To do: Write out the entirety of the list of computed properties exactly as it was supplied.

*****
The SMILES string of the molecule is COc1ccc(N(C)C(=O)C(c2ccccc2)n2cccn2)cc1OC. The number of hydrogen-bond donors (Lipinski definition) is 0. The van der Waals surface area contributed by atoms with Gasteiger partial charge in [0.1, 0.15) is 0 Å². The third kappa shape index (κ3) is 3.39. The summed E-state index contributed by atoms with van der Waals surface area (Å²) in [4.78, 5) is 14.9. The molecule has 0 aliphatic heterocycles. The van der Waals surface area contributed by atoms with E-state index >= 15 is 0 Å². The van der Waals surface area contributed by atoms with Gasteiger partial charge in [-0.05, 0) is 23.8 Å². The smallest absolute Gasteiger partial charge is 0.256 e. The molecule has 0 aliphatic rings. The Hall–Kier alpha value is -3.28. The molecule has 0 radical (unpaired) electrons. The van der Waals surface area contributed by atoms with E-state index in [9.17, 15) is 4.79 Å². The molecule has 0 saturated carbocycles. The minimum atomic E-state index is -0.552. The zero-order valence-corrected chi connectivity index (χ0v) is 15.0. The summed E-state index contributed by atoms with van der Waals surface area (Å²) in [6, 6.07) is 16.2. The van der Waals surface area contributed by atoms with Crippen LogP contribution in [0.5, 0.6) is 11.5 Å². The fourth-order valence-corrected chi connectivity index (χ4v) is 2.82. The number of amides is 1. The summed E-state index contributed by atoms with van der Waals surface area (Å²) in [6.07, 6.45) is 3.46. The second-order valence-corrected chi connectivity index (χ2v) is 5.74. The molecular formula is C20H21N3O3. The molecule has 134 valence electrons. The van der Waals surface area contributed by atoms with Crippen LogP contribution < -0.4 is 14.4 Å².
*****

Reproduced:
The SMILES string of the molecule is COc1ccc(N(C)C(=O)C(c2ccccc2)n2cccn2)cc1OC. The number of hydrogen-bond donors (Lipinski definition) is 0. The van der Waals surface area contributed by atoms with Gasteiger partial charge in [0.1, 0.15) is 0 Å². The third kappa shape index (κ3) is 3.39. The summed E-state index contributed by atoms with van der Waals surface area (Å²) in [4.78, 5) is 14.9. The molecule has 0 aliphatic heterocycles. The van der Waals surface area contributed by atoms with E-state index >= 15 is 0 Å². The van der Waals surface area contributed by atoms with Gasteiger partial charge in [-0.05, 0) is 23.8 Å². The smallest absolute Gasteiger partial charge is 0.256 e. The molecule has 0 aliphatic rings. The Hall–Kier alpha value is -3.28. The molecule has 0 radical (unpaired) electrons. The van der Waals surface area contributed by atoms with E-state index in [9.17, 15) is 4.79 Å². The molecule has 0 saturated carbocycles. The minimum atomic E-state index is -0.552. The zero-order valence-corrected chi connectivity index (χ0v) is 15.0. The summed E-state index contributed by atoms with van der Waals surface area (Å²) in [6, 6.07) is 16.2. The van der Waals surface area contributed by atoms with Crippen LogP contribution in [0.5, 0.6) is 11.5 Å². The fourth-order valence-corrected chi connectivity index (χ4v) is 2.82. The number of amides is 1. The summed E-state index contributed by atoms with van der Waals surface area (Å²) in [6.07, 6.45) is 3.46. The second-order valence-corrected chi connectivity index (χ2v) is 5.74. The molecular formula is C20H21N3O3. The molecule has 134 valence electrons. The van der Waals surface area contributed by atoms with Crippen LogP contribution < -0.4 is 14.4 Å².